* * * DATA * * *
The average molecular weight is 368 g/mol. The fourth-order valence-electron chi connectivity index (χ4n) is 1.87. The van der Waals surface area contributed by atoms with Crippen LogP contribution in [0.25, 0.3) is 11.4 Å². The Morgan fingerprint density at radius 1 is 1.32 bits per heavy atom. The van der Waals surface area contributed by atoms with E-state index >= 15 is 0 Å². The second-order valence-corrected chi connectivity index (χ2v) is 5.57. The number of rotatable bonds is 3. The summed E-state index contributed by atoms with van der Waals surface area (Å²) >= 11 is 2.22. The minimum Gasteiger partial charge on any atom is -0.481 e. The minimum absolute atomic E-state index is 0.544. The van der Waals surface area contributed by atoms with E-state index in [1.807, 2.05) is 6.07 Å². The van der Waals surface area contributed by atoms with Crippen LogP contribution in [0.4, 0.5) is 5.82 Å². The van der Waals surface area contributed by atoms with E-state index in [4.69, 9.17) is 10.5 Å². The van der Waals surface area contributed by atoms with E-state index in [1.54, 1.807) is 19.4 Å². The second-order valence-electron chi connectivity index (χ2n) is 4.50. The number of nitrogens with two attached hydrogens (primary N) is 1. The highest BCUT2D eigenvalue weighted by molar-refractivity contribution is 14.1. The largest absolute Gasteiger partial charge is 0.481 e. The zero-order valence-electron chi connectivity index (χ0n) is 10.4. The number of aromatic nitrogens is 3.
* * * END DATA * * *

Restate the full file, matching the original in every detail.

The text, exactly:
The average molecular weight is 368 g/mol. The fourth-order valence-electron chi connectivity index (χ4n) is 1.87. The van der Waals surface area contributed by atoms with Crippen LogP contribution in [0.25, 0.3) is 11.4 Å². The Morgan fingerprint density at radius 1 is 1.32 bits per heavy atom. The van der Waals surface area contributed by atoms with E-state index >= 15 is 0 Å². The second-order valence-corrected chi connectivity index (χ2v) is 5.57. The number of rotatable bonds is 3. The summed E-state index contributed by atoms with van der Waals surface area (Å²) >= 11 is 2.22. The minimum Gasteiger partial charge on any atom is -0.481 e. The minimum absolute atomic E-state index is 0.544. The van der Waals surface area contributed by atoms with E-state index in [1.807, 2.05) is 6.07 Å². The van der Waals surface area contributed by atoms with Crippen LogP contribution in [0.4, 0.5) is 5.82 Å². The van der Waals surface area contributed by atoms with E-state index in [4.69, 9.17) is 10.5 Å². The van der Waals surface area contributed by atoms with E-state index in [1.54, 1.807) is 19.4 Å². The second-order valence-electron chi connectivity index (χ2n) is 4.50. The number of nitrogens with two attached hydrogens (primary N) is 1. The highest BCUT2D eigenvalue weighted by molar-refractivity contribution is 14.1. The largest absolute Gasteiger partial charge is 0.481 e. The zero-order valence-electron chi connectivity index (χ0n) is 10.4. The number of aromatic nitrogens is 3.